14 Fundamental Trade-Offs Paper recognizes this seems like a list of all important network design goals. But all of the goals cannot be satisfied equally (at least no one has been able to do this) Which goals win and which lose in the trade-off? The order of the goals is essential Very strong focus on first three Survive network and gateway failures Provide different types of services Accommodate a variety of networks A different order would produce a different design. Ex: accounting barely works at all in the Internet.

15 Survivability Links and Gateways will fail and stop working Note design did not anticipate misbehavior Two entities can continue communication Despite faults at any intermediate point Mask any transient failures (eg route changes) Break only if total network partition Source has no physical path to destination

16 Achieving Survivability Implications for Storing Network State Any state stored at intermediate nodes must be replicated (since node may fail) Difficult (at best) to replicate this state. Clever Solution: State only stored at edges State-less packet switches (middle of network) Consider TCP state: seqnum, acknum, window, etc are all stored at the edge. No TCP information is stored in the intermediate nodes Fate-Sharing: acceptable to lose the state if the host itself has failed

17 Types of Services Virtual circuit service (TCP) Bi-directional reliable delivery Differing goals even within this service High bandwidth, delay not so important Low latency, bandwidth less important Other services Low complexity, no reliability (ex: debugging) Predictable rate with minimal jitter (ex: voice) Reliability is counter-productive here Split TCP (transport) and IP (network) Datagram is basic building block No assumption desired service is present in underlying net Build services such as TCP or UDP at the end hosts

18 Variety of Networks Assumptions Regarding Underlying Network Transport a packet (datagram) Reasonable packet size (100 bytes) Reasonable (not perfect) reliability Reliability proved a problem for sending voice Assumptions That Were Not Used Reliable or sequenced delivery Network broadcast or multicast Priorities or services Failures, speeds, or delays Minimal set of functionalities Build other services at the host (eg TCP for reliablity)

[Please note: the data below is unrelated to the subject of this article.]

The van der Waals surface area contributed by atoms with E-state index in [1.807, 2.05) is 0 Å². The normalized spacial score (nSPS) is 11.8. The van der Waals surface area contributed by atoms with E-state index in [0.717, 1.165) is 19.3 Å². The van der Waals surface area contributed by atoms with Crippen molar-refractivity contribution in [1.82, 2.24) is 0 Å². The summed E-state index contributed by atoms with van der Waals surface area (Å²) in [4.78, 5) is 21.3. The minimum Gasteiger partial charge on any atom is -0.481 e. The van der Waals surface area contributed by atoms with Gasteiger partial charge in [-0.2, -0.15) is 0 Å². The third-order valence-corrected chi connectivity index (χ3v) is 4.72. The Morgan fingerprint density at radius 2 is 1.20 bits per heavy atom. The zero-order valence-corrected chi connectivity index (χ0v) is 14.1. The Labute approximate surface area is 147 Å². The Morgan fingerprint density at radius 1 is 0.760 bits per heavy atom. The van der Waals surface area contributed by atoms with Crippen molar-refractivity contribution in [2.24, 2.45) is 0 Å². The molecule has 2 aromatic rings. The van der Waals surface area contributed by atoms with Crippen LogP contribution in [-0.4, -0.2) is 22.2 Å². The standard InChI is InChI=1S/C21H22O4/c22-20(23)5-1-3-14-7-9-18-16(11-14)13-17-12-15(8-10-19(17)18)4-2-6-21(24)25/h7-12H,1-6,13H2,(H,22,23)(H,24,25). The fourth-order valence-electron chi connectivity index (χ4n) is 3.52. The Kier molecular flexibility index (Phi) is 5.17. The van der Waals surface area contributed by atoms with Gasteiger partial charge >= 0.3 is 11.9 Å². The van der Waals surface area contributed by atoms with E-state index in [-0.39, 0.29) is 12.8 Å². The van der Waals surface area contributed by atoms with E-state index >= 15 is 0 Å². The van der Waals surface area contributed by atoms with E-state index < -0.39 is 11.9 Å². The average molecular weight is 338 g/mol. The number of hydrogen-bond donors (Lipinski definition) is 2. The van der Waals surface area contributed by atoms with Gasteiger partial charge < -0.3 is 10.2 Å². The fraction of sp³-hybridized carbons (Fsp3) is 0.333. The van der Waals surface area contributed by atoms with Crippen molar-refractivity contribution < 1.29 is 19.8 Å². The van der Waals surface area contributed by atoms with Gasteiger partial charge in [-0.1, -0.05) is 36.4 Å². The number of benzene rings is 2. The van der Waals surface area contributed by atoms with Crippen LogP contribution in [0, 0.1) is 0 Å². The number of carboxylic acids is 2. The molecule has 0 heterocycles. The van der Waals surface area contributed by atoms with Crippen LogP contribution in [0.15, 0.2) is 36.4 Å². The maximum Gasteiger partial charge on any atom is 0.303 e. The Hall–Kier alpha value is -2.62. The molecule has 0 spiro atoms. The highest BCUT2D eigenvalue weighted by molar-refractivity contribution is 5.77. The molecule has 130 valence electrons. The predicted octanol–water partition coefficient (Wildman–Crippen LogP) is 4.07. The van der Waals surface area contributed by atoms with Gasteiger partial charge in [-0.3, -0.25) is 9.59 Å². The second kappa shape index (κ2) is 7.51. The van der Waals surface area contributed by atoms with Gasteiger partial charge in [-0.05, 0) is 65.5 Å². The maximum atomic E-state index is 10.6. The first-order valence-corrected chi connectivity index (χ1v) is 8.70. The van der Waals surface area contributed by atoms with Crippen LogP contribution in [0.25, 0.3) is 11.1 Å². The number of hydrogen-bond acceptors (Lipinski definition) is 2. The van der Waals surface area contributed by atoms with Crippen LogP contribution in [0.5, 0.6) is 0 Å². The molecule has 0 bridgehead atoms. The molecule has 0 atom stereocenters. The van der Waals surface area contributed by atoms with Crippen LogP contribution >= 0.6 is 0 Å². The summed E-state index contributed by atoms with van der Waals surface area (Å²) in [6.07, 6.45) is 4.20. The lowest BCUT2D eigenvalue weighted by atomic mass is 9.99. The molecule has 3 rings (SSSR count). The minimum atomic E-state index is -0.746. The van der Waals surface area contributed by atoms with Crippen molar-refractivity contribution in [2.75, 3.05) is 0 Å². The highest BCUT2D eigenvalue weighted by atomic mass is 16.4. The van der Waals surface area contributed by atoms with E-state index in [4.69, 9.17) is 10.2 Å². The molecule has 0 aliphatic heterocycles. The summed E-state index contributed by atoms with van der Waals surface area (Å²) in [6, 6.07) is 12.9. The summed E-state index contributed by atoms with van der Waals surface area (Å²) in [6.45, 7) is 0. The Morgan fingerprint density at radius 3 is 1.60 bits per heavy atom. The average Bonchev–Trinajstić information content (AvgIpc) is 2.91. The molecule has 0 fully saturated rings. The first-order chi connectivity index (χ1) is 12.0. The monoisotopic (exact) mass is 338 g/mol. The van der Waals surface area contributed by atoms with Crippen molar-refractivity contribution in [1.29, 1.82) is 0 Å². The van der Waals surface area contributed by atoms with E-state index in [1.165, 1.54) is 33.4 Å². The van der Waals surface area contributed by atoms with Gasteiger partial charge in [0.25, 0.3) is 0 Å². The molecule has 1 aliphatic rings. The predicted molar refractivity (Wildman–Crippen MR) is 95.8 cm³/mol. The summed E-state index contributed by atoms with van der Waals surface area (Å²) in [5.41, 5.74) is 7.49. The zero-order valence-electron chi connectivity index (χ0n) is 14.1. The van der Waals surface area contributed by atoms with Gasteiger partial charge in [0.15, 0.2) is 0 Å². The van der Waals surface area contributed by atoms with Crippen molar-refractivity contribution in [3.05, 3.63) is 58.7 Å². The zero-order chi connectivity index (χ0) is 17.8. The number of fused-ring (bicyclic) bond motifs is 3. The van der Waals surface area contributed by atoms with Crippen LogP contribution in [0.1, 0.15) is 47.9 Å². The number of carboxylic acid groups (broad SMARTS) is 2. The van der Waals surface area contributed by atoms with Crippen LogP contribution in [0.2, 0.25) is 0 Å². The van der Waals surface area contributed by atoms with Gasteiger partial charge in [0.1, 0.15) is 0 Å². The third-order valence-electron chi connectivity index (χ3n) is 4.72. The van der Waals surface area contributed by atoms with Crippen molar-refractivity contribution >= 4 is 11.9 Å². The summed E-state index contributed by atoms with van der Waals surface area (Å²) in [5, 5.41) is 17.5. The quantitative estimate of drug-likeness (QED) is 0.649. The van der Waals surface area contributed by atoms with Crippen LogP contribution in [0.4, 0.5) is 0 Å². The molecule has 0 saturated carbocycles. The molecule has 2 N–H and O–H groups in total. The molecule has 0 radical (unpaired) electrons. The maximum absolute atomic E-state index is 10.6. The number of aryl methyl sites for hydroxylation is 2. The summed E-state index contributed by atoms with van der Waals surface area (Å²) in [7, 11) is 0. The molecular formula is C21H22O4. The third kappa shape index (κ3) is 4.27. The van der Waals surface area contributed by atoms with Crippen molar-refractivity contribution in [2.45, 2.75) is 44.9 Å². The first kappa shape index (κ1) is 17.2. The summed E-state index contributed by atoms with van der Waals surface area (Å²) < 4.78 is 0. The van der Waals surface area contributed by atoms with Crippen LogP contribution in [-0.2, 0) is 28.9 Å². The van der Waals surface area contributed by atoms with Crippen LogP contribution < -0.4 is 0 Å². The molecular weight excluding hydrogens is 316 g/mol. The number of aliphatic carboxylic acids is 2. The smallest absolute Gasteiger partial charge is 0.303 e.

19 Other Goals Distributed Management Success in allowing multiple domains (two tier routing) Failure in routing policies Cost Effective Longer headers reduce efficiency Retransmission at the ends reduces efficiency Adding Hosts Host software is complex (compare PC requirements with telephone requirements) Relies on correct implementations at the host Misbehavior is a real problem today Accounting Challenges of datagram model May prefer flows for accounting

20 Implementations Proven to meet goal of network variety Some high speed, some not Some highly redundant, some single point of failure Note this failure of the implementation, not the design Leaves Much of the Work for Implementation What bandwidth? What redundancy? Performance Goals Can confirm protocol logical correctness But not sufficient for implementation goals Little good guidance Limited effective simulation Specifying Performance Must specify it, or you won t get it Leave it to network administrators to specify performance goals

21 Datagrams Provide Several Key Advantages No state stored in the network (survivability goal) Building block for many services (type of service goal) Minimum network assumption (variety of networks goal)

22 TCP Provide Byte Stream Reliablity Dropped idea of packet reliability Claims this may have been error We will see much more on TCP later in the course.

23 Summary Identified and Prioritized Goals Top Three goals very succesful Bottom goals less successful Building Block: Datagram Very effective for top goals Suggests flows may be better (for different priorities of goals) Suggests Period Messages: Soft-State

24 Some Closing Notes Completed our look at Internet architecture Some Implications Diverse set of link layer protocols Minimal services at the IP layer Distributed Management And hence partial/incremental deployment Prefer End to End based implementations. Next consider a new architecture: Named Data Networking